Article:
By this logic, Dunbar’s number should be evidenced in quantitative relationships between number of Facebook friends and type of television shows viewed. Kanazawa suggested that currently there are more oneway relationships than ever before, in which one person knows or feels as though he or she knows someone else. For example, you may have formed an impression of Bill Clinton and Tony Blair, but it is unlikely that they have formed impressions of you.  The full title of the text hints that the overall theme revolves around two main areas: Dunbar’s number, which has already been discussed, and other evolutionary quirks. The evolutionary quirks may best be described as fun, interesting, and odd facts about humans that can be explained by evolutionary theory. Humans are egocentric, focusing on selfrelevant information (Fiske and Taylor, 2008). Thus, this book is of interest to all humans who think and behave.  Dunbar states that 0.5 percent of all men currently alive are related to the Mongol warrior king Genghis Khan of the thirteenth century. Furthermore, of the men whose ancestors are from the old Mongol empire in central Asia, there is a 1 in 12 chance that they are related to Genghis Khan. That section wonderfully illustrates the point that everyone alive today is likely related to some wellknown historical figure, and outlines the evolutionary theory behind why this occurred.  Another interesting fact mentioned about most people alive today is that the majority cannot drink milk without serious healthrelated consequences. As babies, all humans drink milk. But after weaning, most humans’ lactase gene switches off resulting in an inability to digest milk. For Caucasians of European decent, a genetic mutation prevents the lactase gene from switching off. So what gave rise to this mutation that is so common in Caucasians, yet so rare in other ethnicities? Ultraviolet light from the sun helps human skin synthesize vitamin D. Calcium is associated with this process, so by taking in more calcium, the body is better able to synthesize vitamin D. For individuals that live in an environment with low exposure to ultraviolet light such as northern Europe, the extra calcium intake from milk compensates for the lack of ultraviolet light. This is a great example of human adaptation to environmental conditions.  Dunbar also touches on the development of language, and compares human language to the grooming practices of monkeys and apes. It is noted that monkeys and apes groom one another to express commitment. According to Dunbar, human language is, “…a kind of grooming at a distance...” (p. 74). In other words, humans use language to communicate commitment, much in the same way that monkeys and apes use grooming to communicate commitment. Human language affords us the ability to communicate much more than commitment, but the grooming theory of communication is intriguing. How Many Friends Does One Person Need? is an excellent, interesting read that is appropriate for a general audience’s development of a familiarity with the concepts and research in evolutionary psychology. The transitions among formerly separate pieces of writing are seamless and are commonly bonded by the theme that human cognition and behavior are evolved and that by studying the quirks we gain insight into how these facets came to be. Scholars would do well to friend Mr. Dunbar, or at least read his book and feel like they know him. Friend us, Mr. Dunbar, for we enjoyed getting to know you.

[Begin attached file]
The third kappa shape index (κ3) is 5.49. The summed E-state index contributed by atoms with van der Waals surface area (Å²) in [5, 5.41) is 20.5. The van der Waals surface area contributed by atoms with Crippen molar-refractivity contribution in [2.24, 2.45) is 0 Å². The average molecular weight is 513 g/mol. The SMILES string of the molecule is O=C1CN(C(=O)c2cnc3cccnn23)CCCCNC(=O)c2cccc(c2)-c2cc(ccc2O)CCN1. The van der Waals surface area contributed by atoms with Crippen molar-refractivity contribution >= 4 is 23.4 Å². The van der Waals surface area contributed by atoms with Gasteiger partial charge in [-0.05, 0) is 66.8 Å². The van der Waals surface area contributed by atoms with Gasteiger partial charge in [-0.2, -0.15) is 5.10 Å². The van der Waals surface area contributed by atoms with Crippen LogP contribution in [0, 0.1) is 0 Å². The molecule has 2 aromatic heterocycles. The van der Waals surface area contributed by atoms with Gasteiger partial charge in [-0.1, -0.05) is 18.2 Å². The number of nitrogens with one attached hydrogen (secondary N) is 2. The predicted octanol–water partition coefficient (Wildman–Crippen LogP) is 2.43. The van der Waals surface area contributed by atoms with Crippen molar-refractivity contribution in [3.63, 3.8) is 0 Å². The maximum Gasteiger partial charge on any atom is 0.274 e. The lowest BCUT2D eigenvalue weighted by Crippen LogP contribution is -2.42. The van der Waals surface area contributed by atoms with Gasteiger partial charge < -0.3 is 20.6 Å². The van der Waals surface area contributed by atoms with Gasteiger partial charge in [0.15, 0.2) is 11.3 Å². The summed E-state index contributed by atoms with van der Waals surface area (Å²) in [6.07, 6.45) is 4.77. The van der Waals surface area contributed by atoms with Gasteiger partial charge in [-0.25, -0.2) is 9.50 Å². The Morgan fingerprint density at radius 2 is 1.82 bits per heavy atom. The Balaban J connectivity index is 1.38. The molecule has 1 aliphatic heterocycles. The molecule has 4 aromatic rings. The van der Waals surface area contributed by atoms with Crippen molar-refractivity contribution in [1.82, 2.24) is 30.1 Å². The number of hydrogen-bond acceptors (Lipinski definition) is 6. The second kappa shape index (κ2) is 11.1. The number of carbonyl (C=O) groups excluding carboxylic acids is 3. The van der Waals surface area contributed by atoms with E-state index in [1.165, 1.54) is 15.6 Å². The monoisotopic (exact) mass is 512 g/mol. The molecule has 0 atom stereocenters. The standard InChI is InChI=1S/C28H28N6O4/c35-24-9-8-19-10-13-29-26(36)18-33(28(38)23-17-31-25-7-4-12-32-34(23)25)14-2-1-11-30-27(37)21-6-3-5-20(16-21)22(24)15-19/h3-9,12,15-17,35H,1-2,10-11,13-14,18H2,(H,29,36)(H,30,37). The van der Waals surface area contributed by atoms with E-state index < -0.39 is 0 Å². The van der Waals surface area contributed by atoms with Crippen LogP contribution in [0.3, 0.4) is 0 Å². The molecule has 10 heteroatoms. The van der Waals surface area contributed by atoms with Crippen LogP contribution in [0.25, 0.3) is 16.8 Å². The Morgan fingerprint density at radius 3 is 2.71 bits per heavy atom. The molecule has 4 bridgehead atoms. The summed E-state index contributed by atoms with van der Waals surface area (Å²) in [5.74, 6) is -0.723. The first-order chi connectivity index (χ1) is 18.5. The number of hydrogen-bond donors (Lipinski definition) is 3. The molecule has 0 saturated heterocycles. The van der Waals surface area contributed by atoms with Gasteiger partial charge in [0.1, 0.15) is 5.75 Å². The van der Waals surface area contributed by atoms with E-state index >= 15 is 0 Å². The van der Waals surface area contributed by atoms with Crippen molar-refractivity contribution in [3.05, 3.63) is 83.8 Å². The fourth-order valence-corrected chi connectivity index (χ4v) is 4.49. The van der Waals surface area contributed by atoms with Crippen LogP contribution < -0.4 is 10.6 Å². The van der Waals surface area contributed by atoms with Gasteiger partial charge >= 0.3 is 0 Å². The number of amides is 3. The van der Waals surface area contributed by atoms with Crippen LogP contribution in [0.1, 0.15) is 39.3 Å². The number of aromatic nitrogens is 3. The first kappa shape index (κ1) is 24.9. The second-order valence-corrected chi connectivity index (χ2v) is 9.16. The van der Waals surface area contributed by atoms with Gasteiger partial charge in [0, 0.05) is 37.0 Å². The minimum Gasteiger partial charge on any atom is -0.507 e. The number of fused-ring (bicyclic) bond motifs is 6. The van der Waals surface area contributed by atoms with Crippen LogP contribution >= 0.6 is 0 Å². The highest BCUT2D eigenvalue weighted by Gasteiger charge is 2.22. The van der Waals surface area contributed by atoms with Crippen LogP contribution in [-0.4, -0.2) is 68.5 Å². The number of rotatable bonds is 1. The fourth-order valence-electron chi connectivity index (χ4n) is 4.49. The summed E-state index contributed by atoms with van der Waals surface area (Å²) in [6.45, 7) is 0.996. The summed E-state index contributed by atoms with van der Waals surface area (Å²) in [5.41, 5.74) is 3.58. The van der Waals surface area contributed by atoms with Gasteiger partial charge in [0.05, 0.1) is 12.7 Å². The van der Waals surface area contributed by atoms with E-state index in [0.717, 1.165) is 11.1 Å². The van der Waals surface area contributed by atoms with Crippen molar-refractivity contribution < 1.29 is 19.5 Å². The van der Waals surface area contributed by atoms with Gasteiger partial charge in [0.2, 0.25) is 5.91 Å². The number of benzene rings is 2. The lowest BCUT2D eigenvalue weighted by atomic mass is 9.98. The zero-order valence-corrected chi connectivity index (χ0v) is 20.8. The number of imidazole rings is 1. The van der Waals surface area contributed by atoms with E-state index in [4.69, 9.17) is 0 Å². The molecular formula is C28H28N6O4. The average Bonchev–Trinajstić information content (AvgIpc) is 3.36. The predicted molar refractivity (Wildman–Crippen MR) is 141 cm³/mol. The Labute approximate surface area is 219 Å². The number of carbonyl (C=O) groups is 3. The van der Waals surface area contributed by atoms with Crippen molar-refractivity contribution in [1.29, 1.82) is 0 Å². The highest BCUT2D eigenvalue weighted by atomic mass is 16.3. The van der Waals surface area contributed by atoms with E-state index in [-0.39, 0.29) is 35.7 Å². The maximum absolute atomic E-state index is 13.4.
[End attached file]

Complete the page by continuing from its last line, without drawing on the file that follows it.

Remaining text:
Evolutionary Psychology – ISSN 14747049 – Volume 9(1). 2011. 26
Friend me, Mr. Dunbar, or at least let me read your book
References Back, M. D., Stopfer, J. M., Vazire, S., Gaddis, S., Schmukle, S. C., Eglof, B., and Gosling, S. D. (2010). Facebook profiles reflect actual personality, not selfidealization.Psychological Science,21, 372374. Fiske, S. T., and Taylor, S. E. (2008).Social cognition: From brains to culture. Boston: McGrawHill.Lindzey, G., and Byrne, D. (1968). Measurement of social choice and interpersonal attractiveness. In G. Lindzey and E. Aronson (Eds.),The handbook of social psychologynd (2 ed.) (pp. 452525). Reading, MA: AddisonWesley. Kanazawa, S. (2002). Bowling with our imaginary friends.Evolution and Human Behavior, 23, 167171. Whitchuch, E. R., Wilson, T. D., and Gilbert, D. T. (in press). “He loves me, he loves me not…”: Uncertainty can increase romantic attraction.Psychological Science.
Evolutionary Psychology – ISSN 14747049 – Volume 9(1). 2011. 27